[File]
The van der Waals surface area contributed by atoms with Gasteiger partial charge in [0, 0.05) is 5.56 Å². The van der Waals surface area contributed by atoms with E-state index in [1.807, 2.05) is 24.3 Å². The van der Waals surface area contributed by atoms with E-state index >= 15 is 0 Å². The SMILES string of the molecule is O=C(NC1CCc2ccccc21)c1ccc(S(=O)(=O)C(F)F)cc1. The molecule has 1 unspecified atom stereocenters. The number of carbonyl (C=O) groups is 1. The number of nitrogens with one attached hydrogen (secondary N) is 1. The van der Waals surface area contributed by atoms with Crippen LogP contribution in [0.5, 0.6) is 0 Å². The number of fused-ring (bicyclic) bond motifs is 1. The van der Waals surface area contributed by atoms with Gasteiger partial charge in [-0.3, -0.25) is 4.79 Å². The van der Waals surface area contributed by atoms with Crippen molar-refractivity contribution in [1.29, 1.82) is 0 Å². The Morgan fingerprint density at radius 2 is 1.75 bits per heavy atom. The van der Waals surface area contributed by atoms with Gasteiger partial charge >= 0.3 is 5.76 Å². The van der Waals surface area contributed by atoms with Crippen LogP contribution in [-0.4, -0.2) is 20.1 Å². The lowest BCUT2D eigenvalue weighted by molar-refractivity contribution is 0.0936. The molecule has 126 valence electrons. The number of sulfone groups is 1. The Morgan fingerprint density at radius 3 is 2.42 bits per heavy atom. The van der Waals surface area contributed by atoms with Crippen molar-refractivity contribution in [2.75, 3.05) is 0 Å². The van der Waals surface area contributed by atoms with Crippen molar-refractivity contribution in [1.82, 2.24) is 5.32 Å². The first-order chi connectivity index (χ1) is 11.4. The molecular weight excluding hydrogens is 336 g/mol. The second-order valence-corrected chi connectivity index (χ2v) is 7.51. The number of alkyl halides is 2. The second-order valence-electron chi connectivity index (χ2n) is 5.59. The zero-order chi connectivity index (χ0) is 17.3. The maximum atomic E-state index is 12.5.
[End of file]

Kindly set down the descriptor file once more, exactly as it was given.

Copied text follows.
The van der Waals surface area contributed by atoms with Gasteiger partial charge in [0, 0.05) is 5.56 Å². The van der Waals surface area contributed by atoms with E-state index in [1.807, 2.05) is 24.3 Å². The van der Waals surface area contributed by atoms with E-state index >= 15 is 0 Å². The SMILES string of the molecule is O=C(NC1CCc2ccccc21)c1ccc(S(=O)(=O)C(F)F)cc1. The molecule has 1 unspecified atom stereocenters. The number of carbonyl (C=O) groups is 1. The number of nitrogens with one attached hydrogen (secondary N) is 1. The van der Waals surface area contributed by atoms with Crippen LogP contribution in [0.5, 0.6) is 0 Å². The number of fused-ring (bicyclic) bond motifs is 1. The van der Waals surface area contributed by atoms with Gasteiger partial charge in [-0.3, -0.25) is 4.79 Å². The van der Waals surface area contributed by atoms with Crippen molar-refractivity contribution in [1.29, 1.82) is 0 Å². The Morgan fingerprint density at radius 2 is 1.75 bits per heavy atom. The van der Waals surface area contributed by atoms with Gasteiger partial charge >= 0.3 is 5.76 Å². The van der Waals surface area contributed by atoms with Crippen LogP contribution in [-0.4, -0.2) is 20.1 Å². The lowest BCUT2D eigenvalue weighted by molar-refractivity contribution is 0.0936. The molecule has 126 valence electrons. The number of sulfone groups is 1. The Morgan fingerprint density at radius 3 is 2.42 bits per heavy atom. The van der Waals surface area contributed by atoms with Crippen molar-refractivity contribution in [2.75, 3.05) is 0 Å². The van der Waals surface area contributed by atoms with Crippen molar-refractivity contribution in [1.82, 2.24) is 5.32 Å². The first-order chi connectivity index (χ1) is 11.4. The molecular weight excluding hydrogens is 336 g/mol. The second-order valence-corrected chi connectivity index (χ2v) is 7.51. The number of alkyl halides is 2. The second-order valence-electron chi connectivity index (χ2n) is 5.59. The zero-order chi connectivity index (χ0) is 17.3. The maximum atomic E-state index is 12.5.